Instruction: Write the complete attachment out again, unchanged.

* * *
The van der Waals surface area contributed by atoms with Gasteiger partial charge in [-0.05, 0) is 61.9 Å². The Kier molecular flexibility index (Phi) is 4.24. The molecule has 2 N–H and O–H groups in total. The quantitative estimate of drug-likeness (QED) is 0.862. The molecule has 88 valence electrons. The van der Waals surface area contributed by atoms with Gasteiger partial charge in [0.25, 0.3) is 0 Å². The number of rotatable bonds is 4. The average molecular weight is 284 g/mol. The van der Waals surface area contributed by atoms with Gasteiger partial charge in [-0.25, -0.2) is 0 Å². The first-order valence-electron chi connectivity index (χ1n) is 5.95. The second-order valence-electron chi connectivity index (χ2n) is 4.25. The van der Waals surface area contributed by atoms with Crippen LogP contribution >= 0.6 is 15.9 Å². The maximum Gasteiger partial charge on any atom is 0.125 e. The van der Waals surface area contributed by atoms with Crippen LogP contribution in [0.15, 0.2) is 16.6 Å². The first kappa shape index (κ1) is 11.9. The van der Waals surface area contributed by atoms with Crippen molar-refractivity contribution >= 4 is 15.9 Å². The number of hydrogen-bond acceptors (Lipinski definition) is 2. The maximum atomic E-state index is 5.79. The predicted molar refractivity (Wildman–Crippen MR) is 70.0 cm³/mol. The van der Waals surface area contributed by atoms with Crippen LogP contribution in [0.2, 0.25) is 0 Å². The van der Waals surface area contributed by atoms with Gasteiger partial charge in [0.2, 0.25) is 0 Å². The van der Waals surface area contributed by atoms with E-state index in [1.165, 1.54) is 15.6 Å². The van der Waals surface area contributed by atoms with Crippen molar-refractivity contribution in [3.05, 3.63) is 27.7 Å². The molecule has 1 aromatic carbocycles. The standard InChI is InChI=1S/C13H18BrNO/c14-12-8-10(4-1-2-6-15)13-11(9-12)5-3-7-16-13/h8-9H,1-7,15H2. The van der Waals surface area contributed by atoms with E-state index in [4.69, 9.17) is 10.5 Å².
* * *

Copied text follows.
The van der Waals surface area contributed by atoms with Gasteiger partial charge in [-0.05, 0) is 61.9 Å². The Kier molecular flexibility index (Phi) is 4.24. The molecule has 2 N–H and O–H groups in total. The quantitative estimate of drug-likeness (QED) is 0.862. The molecule has 88 valence electrons. The van der Waals surface area contributed by atoms with Gasteiger partial charge in [0.25, 0.3) is 0 Å². The number of rotatable bonds is 4. The average molecular weight is 284 g/mol. The van der Waals surface area contributed by atoms with Gasteiger partial charge in [-0.25, -0.2) is 0 Å². The first-order valence-electron chi connectivity index (χ1n) is 5.95. The second-order valence-electron chi connectivity index (χ2n) is 4.25. The van der Waals surface area contributed by atoms with Crippen LogP contribution >= 0.6 is 15.9 Å². The maximum Gasteiger partial charge on any atom is 0.125 e. The van der Waals surface area contributed by atoms with Crippen LogP contribution in [0.15, 0.2) is 16.6 Å². The first kappa shape index (κ1) is 11.9. The van der Waals surface area contributed by atoms with Crippen molar-refractivity contribution >= 4 is 15.9 Å². The number of hydrogen-bond acceptors (Lipinski definition) is 2. The maximum atomic E-state index is 5.79. The predicted molar refractivity (Wildman–Crippen MR) is 70.0 cm³/mol. The van der Waals surface area contributed by atoms with Crippen LogP contribution in [0.2, 0.25) is 0 Å². The van der Waals surface area contributed by atoms with Gasteiger partial charge in [0.2, 0.25) is 0 Å². The van der Waals surface area contributed by atoms with E-state index in [1.165, 1.54) is 15.6 Å². The van der Waals surface area contributed by atoms with Crippen molar-refractivity contribution in [3.05, 3.63) is 27.7 Å². The molecule has 1 aromatic carbocycles. The standard InChI is InChI=1S/C13H18BrNO/c14-12-8-10(4-1-2-6-15)13-11(9-12)5-3-7-16-13/h8-9H,1-7,15H2. The van der Waals surface area contributed by atoms with E-state index in [4.69, 9.17) is 10.5 Å².